Where to teach English as a foreign language in Spain: Part 1

Spain is one of the most popular destinations to teach English as a foreign language; the weather is fine, you can live reasonably comfortable (but never rich) on the wages, and English is vital for Spaniards. With so many places to chose from I thought I’d do this two part blog on the best places to teach English in Spain. This week’s blog is based in Andalucía.
Seville at Night
Seville
Overview
Seville is the capital of Andalucía. It’s a flat city with a population of about 1 million so it’s got a lively feel. The city is centred round the 4th largest Cathedral in the world and the River Guadalquivir. It’s funny but I used to hate Seville. Some things still get on my goat, but in general I’m happy here. (Photo by lilivanili)
Teaching English in Seville
Despite the current recession, jobs exist in Seville. There are three main language schools and about ten or so smaller ones spread around the city. Classes are mainly for kids and teenagers, although at the moment demand for adult English is high. You can get a mixed bunch of students depending on the area. Where I am the students are generally fine, quite motivated and not too problematic, but in other areas they can get quite boisterous. I’ve been here seven years so I love teaching Sevillanos, they can get rowdy and overly proud of their city but in general they’re a good laugh and keen to learn.
Things to do
I’ll be honest, after about two days I’d seen almost everything in Seville. As I said before, the city is built around the cathedral (free entry on Sunday, if not then €8) and the River Guadalquivir (free to walk along 24 hours; I spend a lot of time there). I went up the amazing Tower of Gold once, which is worth it for the view, but the museum is a bit pants. The Alcazar or Royal Palace (free for residents or €8), is impressive to see the mosaic walls, but the best bit is playing hide and seek in the garden maze.
There are tons of bars and places to grab tapas. A new attraction, which isn’t very popular with the locals, is the giant Setas – Mushrooms. For €1.30 (free for residents) you can go up the top and see a decent view of Seville; it’s best at night to see all the churches and Cathedral lit up. Seville is a great place to live and learn Spanish. Popular festivals are Semana Santa; a religious festival around Easter and La Feria; a mad drinking and dancing party at end of April or early May.

View from Gibralfaro
Malaga
Overview
If I had to live in another place in Andalucía then I’d probably choose Malaga. It’s the second biggest city in Andalucía with a population of almost 600,000 and is the fifth largest in Spain. Despite being on the Costa del Sol, Malaga has kept its Spanish culture and the eight months summer season makes it a great place to live. (Photo by Gotardo)
Teaching English in Malaga
There are plenty of language schools in the centre of Malaga and surrounding areas. Demand for English is high due to the booming tourism industry. There are also language schools dotted along the coast in places like Torremolinos (nasty), Fuengirola, and Marbella. Apparently the students are a bit more open minded than in Seville, but they are just as proud to be Malagueñas.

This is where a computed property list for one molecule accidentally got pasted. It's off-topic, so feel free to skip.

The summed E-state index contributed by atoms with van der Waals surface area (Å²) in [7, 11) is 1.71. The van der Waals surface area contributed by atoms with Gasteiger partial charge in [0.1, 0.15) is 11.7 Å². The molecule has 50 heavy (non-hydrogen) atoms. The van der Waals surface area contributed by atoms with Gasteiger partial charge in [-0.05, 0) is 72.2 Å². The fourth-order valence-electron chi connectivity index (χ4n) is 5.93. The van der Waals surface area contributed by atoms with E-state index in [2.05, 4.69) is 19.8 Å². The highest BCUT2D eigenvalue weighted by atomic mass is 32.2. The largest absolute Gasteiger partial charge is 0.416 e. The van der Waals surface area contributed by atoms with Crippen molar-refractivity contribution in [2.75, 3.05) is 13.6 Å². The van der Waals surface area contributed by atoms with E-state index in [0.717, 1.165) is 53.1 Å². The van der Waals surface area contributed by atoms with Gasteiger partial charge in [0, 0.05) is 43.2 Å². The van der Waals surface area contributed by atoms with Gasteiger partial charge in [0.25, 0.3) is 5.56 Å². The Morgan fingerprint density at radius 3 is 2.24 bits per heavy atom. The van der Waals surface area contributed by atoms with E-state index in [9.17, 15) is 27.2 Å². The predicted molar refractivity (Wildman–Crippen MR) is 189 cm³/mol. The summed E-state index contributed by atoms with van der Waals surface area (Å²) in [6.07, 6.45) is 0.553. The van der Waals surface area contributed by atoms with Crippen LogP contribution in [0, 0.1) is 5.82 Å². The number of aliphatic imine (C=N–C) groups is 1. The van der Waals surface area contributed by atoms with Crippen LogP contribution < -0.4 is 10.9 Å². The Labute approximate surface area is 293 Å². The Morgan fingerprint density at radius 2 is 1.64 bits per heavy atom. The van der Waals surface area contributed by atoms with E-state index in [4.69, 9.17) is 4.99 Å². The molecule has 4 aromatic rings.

Things to do
Like most cities in Spain the Cathedral is one of the main sights. My favourite part is the Castle of Gibralfaro which you can explore while seeing great views of Malaga and the sea below. I’ve never been in the Alcazaba but it’s supposed to be pret
ty cool too. The centre of Malaga is buzzing with bars and nightlife is excellent; my brother-in-law lives there so most times we ‘go out for a quick beer’ we normally get back at about 6am. The best attraction about Malaga has to be the beaches. The one in the centre is not that pretty, but if you go east along the coast the sand is whiter and cleaner. The Picasso museum (just round from the Cathedral) is worth a look, as well as the English Cemetery about 20 minutes walk from the centre.

Alhambra
Granada
Overview
If you’re after a quieter, more bohemian place to teach English then head to Granada. I think the mountain backdrop makes the city prettier than Seville, and walking about the Albaicín’s winding medieval streets is a joy. Granada is small with a population of only about 300,000 so if you like chilled out places then it might be perfect for you.
Teaching English in Granada
There aren’t as many language schools in Granada, which means they’ll be fewer jobs (surprise surprise). However, a quick look on google gave me a list of about ten academies so there are opportunities. I’d imagine working in Granada would be a lot more laid back than other places in Spain, plus with the more cosmopolitan feel you’d get a mix of students too; could be fun. (Photo by pandahaccer)
Things to do
Granada is all about the Alhambra (book ahead). The first time we went we missed out on the Royal Complex because we didn’t pay attention to the time on the ticket. Walking about the Generalife gardens and seeing the views over the city are the best parts. There’s an excellent view of the Alhambra from the other side in Plaza San Nicolas. I’m sure you’ve guessed there’s a cathedral to see too, check out the Royal Chapel to see where the Catholic Kings are buried. Be careful outside though because the gypsies can get quite aggressive. As mentioned before just walking about the Albaicín gives you a great feel of the bohemian atmosphere. You’re also only about 30 minutes from the beach and the Sierra Nevada is great for skiing.

I hope that gives you more of an idea of teaching English in Andalucia. Check out my blog this Saturday (updated on 3rd of May, the second part will be live on Tuesday the 8th of May)  for a similar article on Madrid, Barcelona, and Valencia.

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